Parent class: VirWare

Viruses and worms are malicious programs that self-replicate on computers or via computer networks without the user being aware; each subsequent copy of such malicious programs is also able to self-replicate. Malicious programs which spread via networks or infect remote machines when commanded to do so by the “owner” (e.g. Backdoors) or programs that create multiple copies that are unable to self-replicate are not part of the Viruses and Worms subclass. The main characteristic used to determine whether or not a program is classified as a separate behaviour within the Viruses and Worms subclass is how the program propagates (i.e. how the malicious program spreads copies of itself via local or network resources.) Most known worms are spread as files sent as email attachments, via a link to a web or FTP resource, via a link sent in an ICQ or IRC message, via P2P file sharing networks etc. Some worms spread as network packets; these directly penetrate the computer memory, and the worm code is then activated. Worms use the following techniques to penetrate remote computers and launch copies of themselves: social engineering (for example, an email message suggesting the user opens an attached file), exploiting network configuration errors (such as copying to a fully accessible disk), and exploiting loopholes in operating system and application security. Viruses can be divided in accordance with the method used to infect a computer:
  • file viruses
  • boot sector viruses
  • macro viruses
  • script viruses
Any program within this subclass can have additional Trojan functions. It should also be noted that many worms use more than one method in order to spread copies via networks.

Class: Virus

Viruses replicate on the resources of the local machine. Unlike worms, viruses do not use network services to propagate or penetrate other computers. A copy of a virus will reach remote computers only if the infected object is, for some reason unrelated to the virus function, activated on another computer. For example: when infecting accessible disks, a virus penetrates a file located on a network resource a virus copies itself to a removable storage device or infects a file on a removable device a user sends an email with an infected attachment.

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Platform: MSOffice

Microsoft Office is a multiplatform suite of productivity applications published by Microsoft. Office applications are compatible with many types of files and content.


Technical Details

This macro-virus infects Office97 Word documents and Excel sheets. It was named after its internal location: "teonanacatl". It is the second known macro-virus (after "Access/Word97.Cross") that is able to infect several MS Office applications.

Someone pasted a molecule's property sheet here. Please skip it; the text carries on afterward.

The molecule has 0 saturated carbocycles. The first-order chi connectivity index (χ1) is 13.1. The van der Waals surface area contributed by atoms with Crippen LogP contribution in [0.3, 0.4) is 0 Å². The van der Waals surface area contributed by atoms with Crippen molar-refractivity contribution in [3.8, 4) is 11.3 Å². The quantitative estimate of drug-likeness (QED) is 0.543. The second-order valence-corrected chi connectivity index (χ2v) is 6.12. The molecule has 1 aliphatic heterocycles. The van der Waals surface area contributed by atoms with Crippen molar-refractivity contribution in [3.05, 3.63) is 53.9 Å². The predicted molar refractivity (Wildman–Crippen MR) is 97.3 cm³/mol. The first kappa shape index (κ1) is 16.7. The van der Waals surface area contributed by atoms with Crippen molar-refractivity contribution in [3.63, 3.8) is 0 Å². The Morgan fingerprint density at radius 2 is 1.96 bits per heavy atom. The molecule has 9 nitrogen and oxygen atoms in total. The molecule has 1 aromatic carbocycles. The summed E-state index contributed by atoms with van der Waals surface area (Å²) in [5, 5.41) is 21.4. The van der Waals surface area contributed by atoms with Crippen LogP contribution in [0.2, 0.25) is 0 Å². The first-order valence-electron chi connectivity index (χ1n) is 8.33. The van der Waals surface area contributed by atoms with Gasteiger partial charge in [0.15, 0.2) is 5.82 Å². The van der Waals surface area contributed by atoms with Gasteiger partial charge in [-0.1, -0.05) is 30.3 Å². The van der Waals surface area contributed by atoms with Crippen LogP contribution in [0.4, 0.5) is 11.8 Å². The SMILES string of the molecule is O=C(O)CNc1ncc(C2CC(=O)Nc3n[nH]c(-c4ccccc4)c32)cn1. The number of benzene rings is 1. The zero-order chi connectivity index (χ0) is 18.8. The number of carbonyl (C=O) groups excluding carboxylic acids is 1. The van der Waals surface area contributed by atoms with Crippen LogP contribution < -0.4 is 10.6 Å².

The code of the virus is placed in one module named StrangeDays and contains eight functions:

AutoClose - Word auto-function, contains infection routine

AutoOpen  - Word auto-function, disables VisualBasic code editor (stealth)

AutoExit  - Word auto-function, calls AutoClose to infect document

ToolsMacro    - disables macros viewing (stealth)

ToolsOptions  - disables macros viewing (stealth)

FileTemplates - disables macros viewing (stealth)

ViewVBCode    - disables macros viewing (stealth)

Auto_Open     - Excel auto-function, hooks sheet activating routine

The virus spreads its code under the "native" application (Word->Word, Excel->Excel), as well as drops infected files to another application (Word->Excel and Excel->Word). In both infected Word documents and Excel sheets, the virus has the same Basic code. It is written in such an accurate way that is able to be executed with no errors under both Word and Excel from Office97.

To infect "native" objects (documents or sheets), the virus uses Import/Export VisualBasic functions: the virus exports its Basic code to the C:LO.SYS file, and then imports it into non-infected documents (under Word) and sheets (Excel). In the case of Word, to infect other documents, the virus intercepts the auto-functions AutoClose and AutoExit and infects documents that are closed or upon exiting Word. In the case of Excel, the virus hooks the sheet-activation routine, the auto-function Auto_Open does that when an infected sheet is opened.

To infect another application, the virus uses a trick with the auto-loading ability of Word and Excel to load templates (Word) and sheets (Excel) from the start-up directory. To infect Word from Excel, the virus creates new NORMAL.DOT (Word) and PERSONAL.XLS (Excel) files in the start-up directory.

Both of these NORMAL.DOT and PERSONAL.XLS contain just a small 17-line routine that is not the virus itself, but the virus loader. This loader has an auto-name (Auto_Close in Excel and AutoExec in Word), and is executed by the system, when Word starts, with an infected NORMAL.DOT, or Excel closes, with an infected PERSONAL.XLS. In both cases, the loader reads (imports) the complete virus code from the C:LO.SYS file to the current object (NORMAL template or PERSONAL.XLS) and as a result, infects it. The loader then saves the infected result to the original file (NORMAL.DOT or PERSONAL.XLS) and exits. On next loading, both Word and Excel will load their NORMAL.DOT and PERSONAL.XLS with the complete virus code inside, and as a result, the virus will continue its propagation.

The virus has stealth and anti-warning abilities: it disables the Tools/Macro, Tools/Options, File/Templates and View/VBCode menu items as well as turns off VisualBasicEditor and VirusProtection. It also changes VirusProtection instructions in the system registry.

On the 26th of any month, it displays a MessageBox and deletes all files in the current directory, and the text in the MessageBox is as follows:

Strange Days by Reptile/29A

Strange days have found us

Strange days have tracked us down

They're going to destroy...

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